Benefits to plaintiffs
The NVICP is very favorable to plaintiffs. Among other benefits, they need only show that they have been injured and that they would not have been injured but for the vaccine. They don’t need to prove it beyond a shadow of a doubt, either, just show that the evidence makes it more likely than not. In fact, the Office of Special Masters maintains a table of injuries known to result from vaccines; if the plaintiff proves an injury on the table, that occurred within a specified amount of time after the vaccination, causation is presumed. That is enormously more favorable to plaintiffs than the rules in place in normal courts.
Plaintiffs also don’t have to jump through the hoops it takes to introduce scientific evidence in normal court—the Special Masters give them tremendous leeway in showing causation. (But not total leeway. Plaintiffs must still show a medical theory supporting the injury, and the NVICP determined in 2010 that the evidence was overwhelmingly against the hypothesis that vaccines containing thimerosal caused autism.)
How much of a benefit is this to plaintiffs? Dorit Rubenstein Reiss, a law professor at UC Hastings, wrote an excellent piece discussing a recent briefing anti-vaxers put on in anticipation of the now-canceled hearing. In it, she calculated that NVICP plaintiffs win approximately 26% of the time—substantially more than product liability plaintiffs in traditional courts (who win about 20% of the time).
Even the remaining 74% are benefiting. The NVICP pays for their lawyers even when they lose. In normal courts, plaintiffs who lose their case are still on the hook for their lawyers’ fees. Knowing this, lawyers are reluctant to take cases from plaintiffs who aren’t wealthy or who have borderline cases. Those plaintiffs benefit tremendously from the NVICP, since they might not ever get a day in court otherwise.
There are other benefits as well, such as the fact that the NVICP essentially sets up a strict-liability system. But as I’m not an expert in the court, it doesn’t make sense to try to break down every possible benefit. I think it’s enough, and plainly true, to say that the NVICP has been a tremendous boon to plaintiffs alleging they were injured by a vaccine.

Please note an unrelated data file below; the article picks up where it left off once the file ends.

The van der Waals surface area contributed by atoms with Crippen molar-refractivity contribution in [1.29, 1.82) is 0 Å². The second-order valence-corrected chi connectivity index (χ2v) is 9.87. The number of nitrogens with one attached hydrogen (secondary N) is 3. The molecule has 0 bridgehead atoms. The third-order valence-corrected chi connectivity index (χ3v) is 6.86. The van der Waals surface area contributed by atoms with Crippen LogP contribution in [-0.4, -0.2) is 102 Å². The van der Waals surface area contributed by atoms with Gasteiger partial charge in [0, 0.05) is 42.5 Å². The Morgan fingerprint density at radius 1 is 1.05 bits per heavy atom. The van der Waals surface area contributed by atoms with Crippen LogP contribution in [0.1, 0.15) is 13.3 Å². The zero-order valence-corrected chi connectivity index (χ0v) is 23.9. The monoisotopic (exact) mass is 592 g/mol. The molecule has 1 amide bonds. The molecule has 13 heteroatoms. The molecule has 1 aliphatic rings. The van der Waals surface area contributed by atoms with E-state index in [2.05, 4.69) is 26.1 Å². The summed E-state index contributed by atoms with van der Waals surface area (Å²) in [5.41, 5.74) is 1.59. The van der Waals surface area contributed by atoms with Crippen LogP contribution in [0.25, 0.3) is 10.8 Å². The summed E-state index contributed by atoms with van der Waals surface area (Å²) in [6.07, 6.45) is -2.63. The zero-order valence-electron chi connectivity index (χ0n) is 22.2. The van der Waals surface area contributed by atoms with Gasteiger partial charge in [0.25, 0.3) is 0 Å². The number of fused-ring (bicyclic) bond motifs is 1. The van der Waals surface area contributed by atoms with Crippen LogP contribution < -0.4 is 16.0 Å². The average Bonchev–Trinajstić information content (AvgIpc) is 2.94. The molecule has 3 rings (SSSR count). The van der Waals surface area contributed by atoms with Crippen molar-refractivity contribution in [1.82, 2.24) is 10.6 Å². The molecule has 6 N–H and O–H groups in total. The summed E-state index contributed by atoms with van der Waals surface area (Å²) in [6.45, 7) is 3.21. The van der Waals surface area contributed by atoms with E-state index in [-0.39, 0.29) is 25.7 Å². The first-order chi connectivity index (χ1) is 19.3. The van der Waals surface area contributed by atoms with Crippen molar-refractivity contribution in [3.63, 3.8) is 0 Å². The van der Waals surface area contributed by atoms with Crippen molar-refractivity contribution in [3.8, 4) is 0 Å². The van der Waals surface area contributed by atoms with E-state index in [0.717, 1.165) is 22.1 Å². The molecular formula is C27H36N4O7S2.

So why kill it?
Professor Reiss raises a fascinating question—why are anti-vaxers trying to shut down the NVICP when it provides so many tremendous advantages to vaccine plaintiffs? She points out that really only two types of people would benefit: “plaintiffs who cannot prove causation and lawyers who would like more control of the fee structure.” Everyone else would get the short end of the stick.
The first category is the most interesting. The most visible plaintiffs who cannot prove causation are those who claim a vaccine caused their child’s autism. The NVICP is clearly on the side of science on that question, and acknowledges that the evidence does not support a link between vaccination and autism. If those plaintiffs could kill the NVICP and get back into normal trial courts, they would at least have a small chance of winning the lottery with a sympathetic judge and jury.
There are also the public figures and opinion leaders in the anti-vax camp, who are largely aligned on the autism issue. The NVICP is a convenient bogeyman for them, since it is the public-facing entity that is responsible for denying the claims of parents who believe vaccines caused their child’s autism. And the misguided autism warriors are the loudest voices in the anti-vaxer community. (The comments to Professor Reiss’s article bear witness to how misinformed and monomaniacal those voices can be.)
The interests of the vaccines-cause-autism brigade are diametrically opposed to those of people who suffer the real but rare side effects of vaccines. (Going by the NVICP’s numbers, about 3,500 compensable cases in over two decades, or less than two hundred out of the roughly 10 million childhood vaccines given each year). They are desperate to wring one last bit of life out of their dead, dry husk of a theory. Their gambit would cost people who have suffered actual harm from a vaccination their best chance at compensation.
It would also put vaccine manufacturers at renewed risk of being destroyed not by strong court cases—the most sensationalist anti-vax claims have long since been conclusively debunked—but by the costs of fighting those battles over and over again. Anti-vaxers are persistent and show no signs of updating their theories to match scientific evidence; they would certainly be in court tomorrow pushing their autism theories if they had the chance. This may be the ideal outcome for an interest group Professor Reiss did not mention: opinion leaders and public figures leading the anti-vax camp. But here, too, their goals would come at a terrible cost.
Colin McRoberts (@Kolyin) is a Texas attorney and consultant